I have two Pro 3880’s, about one year different in age, and they both reliably produce Skew errors with the Front Manual Feed Slot when attempting to feed in a printed image for a GO coat. If I use a blank sheet of paper, both 3880’s load right up with no Skew errors.

If you know of any method to override or defeat the optical Skew sensors on the print head when using the Front Manual Feed Slot on the Pro3880, please let me know.

So… Here’s my current work-around workflow for printing Jon Cone Studio Type 5 on the Epson Pro3880’s to eliminate “pizza wheel” tracks and print head crashes (the Type 5 paper warps a little with various ink loads)… it’s been working reliably on my last dozen or so prints yielding good results:

To Print JCS Type5 on Epson Pro3880 without “pizza wheel” marks:

  1. Perform head clean and nozzle check to ensure clear nozzles and no residual ink on the head
  2. On printer control panel, Set Custom Paper to Fine Art, and Platen Gap = wider (standard -> wide -> wider)
  3. For 17x22 paper, cut paper to 16.5" to 16.6" width… then dust paper thoroughly to ensure a clean print surface
  4. Use Front Manual Feed Slot load procedure, using the right-hand edge alignment stop and front edge alignment line
  5. In QTR-Print, size and position image to allow a 1.5" margin on the bottom of the image… this is necessary to ensure that the rear feed rollers will hold the print throughout the printing because only the rear feed rollers are used with the Front Manual Feed Slot
  6. Print the image
  7. After printing has completed, press the paper feed button (as prompted by the display) to release the rear feed rollers before removing the print
  8. Dry the print thoroughly before moving to the GO coat

To GO coat JCS Type5 on Epson Pro3880 without print head crashes:

  1. Perform head clean and nozzle check to ensure clear nozzles and no residual ink on the head
  2. On printer control panel in Custom Paper set paper type to Standard… return to main menu
  3. On printer control panel, In Printer Setup, Set Platen Gap = widest (to help prevent print head crashes if Type 5 is mildly warped in places)
  4. Ensure print is dust free
  5. Feed print into Rear Manual Feed slot (using normal procedure for rear manual feed)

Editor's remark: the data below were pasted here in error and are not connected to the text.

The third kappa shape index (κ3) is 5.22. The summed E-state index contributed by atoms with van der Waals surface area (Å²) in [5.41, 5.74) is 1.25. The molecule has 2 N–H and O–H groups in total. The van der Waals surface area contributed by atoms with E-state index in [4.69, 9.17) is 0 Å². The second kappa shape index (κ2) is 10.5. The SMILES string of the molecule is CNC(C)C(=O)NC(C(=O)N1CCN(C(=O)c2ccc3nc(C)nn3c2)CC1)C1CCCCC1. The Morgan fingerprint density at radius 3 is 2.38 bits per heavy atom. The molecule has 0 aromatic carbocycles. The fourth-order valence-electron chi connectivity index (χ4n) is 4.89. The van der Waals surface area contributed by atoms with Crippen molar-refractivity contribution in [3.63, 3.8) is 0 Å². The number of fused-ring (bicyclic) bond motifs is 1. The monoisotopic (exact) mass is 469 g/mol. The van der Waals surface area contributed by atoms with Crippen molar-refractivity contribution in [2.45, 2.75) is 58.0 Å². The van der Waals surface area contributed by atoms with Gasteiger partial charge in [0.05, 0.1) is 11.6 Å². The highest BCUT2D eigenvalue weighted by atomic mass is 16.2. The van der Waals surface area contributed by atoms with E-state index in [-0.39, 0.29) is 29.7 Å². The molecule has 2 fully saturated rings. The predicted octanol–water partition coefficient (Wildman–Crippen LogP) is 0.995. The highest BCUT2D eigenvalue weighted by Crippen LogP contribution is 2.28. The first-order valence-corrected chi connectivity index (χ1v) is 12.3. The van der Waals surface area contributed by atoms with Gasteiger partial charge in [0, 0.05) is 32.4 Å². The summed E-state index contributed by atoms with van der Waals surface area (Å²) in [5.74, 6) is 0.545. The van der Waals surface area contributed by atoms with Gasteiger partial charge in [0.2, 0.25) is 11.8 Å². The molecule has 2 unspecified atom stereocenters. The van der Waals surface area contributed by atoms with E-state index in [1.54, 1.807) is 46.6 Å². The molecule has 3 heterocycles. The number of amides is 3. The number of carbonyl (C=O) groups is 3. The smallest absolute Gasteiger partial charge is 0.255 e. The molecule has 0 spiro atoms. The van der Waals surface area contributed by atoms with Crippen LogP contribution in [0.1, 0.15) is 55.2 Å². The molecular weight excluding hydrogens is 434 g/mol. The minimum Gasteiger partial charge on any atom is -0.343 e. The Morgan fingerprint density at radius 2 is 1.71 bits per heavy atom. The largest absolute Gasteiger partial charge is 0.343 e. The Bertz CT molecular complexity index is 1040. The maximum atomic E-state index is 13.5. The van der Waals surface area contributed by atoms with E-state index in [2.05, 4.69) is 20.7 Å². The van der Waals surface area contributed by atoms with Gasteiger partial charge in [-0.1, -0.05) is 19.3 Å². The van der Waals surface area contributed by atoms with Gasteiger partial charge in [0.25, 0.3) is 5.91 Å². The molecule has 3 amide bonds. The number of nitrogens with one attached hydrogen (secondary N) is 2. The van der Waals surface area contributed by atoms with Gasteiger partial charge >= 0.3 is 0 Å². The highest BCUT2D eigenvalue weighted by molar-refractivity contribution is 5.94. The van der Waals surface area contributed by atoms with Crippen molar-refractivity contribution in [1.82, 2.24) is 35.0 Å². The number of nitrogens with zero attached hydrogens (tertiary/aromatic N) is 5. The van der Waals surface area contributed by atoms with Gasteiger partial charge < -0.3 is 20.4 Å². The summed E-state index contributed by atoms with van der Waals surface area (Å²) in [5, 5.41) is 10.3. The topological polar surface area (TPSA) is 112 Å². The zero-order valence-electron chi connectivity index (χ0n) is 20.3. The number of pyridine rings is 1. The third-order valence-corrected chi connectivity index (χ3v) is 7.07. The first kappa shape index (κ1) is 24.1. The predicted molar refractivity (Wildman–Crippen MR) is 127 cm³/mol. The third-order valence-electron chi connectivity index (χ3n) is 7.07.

6. “Print” GO coat

So… I hope this is the last chapter in “getting the Epson Pro3880 to print on Jon Cone Studio Type 5 paper without pizza wheel scratches and print head crashes” saga. I really like the results I get with the JSC Type 5 with GO… very bright highlights and lots of deep dmax on the low end… excellent!!

Hope this will help others with Pro3880’s wanting to print on JCS Type 5.

John


#5

Thanks for your input John! Many pro model printers have a sensor that can detect printed area and cause errors when loading a printed sheet back into the printer to print the GO Layer. This is what we have been telling people:

If the printer detects printed area, it will give a paper feed error (I don’t understand why it won’t let you print over a print if you wanted to). There are two ways to get around this: you can either leave about 2 inches at the top margin when printing the ink image, or what I do is attach a 2" strip of paper (a scrap of the same paper so it’s the same width and thickness) to the [U]leading edge of the printed sheet[/U] (using painter’s masking tape attached on the back so it sticks but doesn’t tear the paper when removed). Make a custom page size to include the additional 2" length, then select this paper size, feed the print into your printer with leading strip edge first, then hen the printer is “Ready” select the white image and GO curve to print over the maximum printable area of the sheet. You can also attach a strip to the tail end of the sheet (and make a custom page size to include both the top and bottom strips) to avoid the unprinted .58" GO margin at the end of the sheet.

Best regards and happy printing~ Dana :slight_smile:


#6

Great advice Dana. I’ll try the 2" strip on both ends of the paper with a custom paper size to help with both the initial printing process lead out on the tail end and the skew issue on the leading edge when feeding the paper back in for the GO coat.

Thanks,

John


#7

I’ve since moved on from the 3880’s for K7 printing, stilll use one for ConeColor works great, but I too used the front load method and trimming the paper which did totally eliminate the scratch problem but I also realized that the head gap becomes wider than normal and you can get overspray particularly with dark or black near the edge of the image, such as a keyline or other dark areas this overspray shows up on the white border, it became such a problem that a gallery show I was doing was rejected by the artist because of this problem. When using QTR you no longer have head gap control to reposition the print head so as to eliminate this overspray. Finally gave up and moved to 7880’s problem solved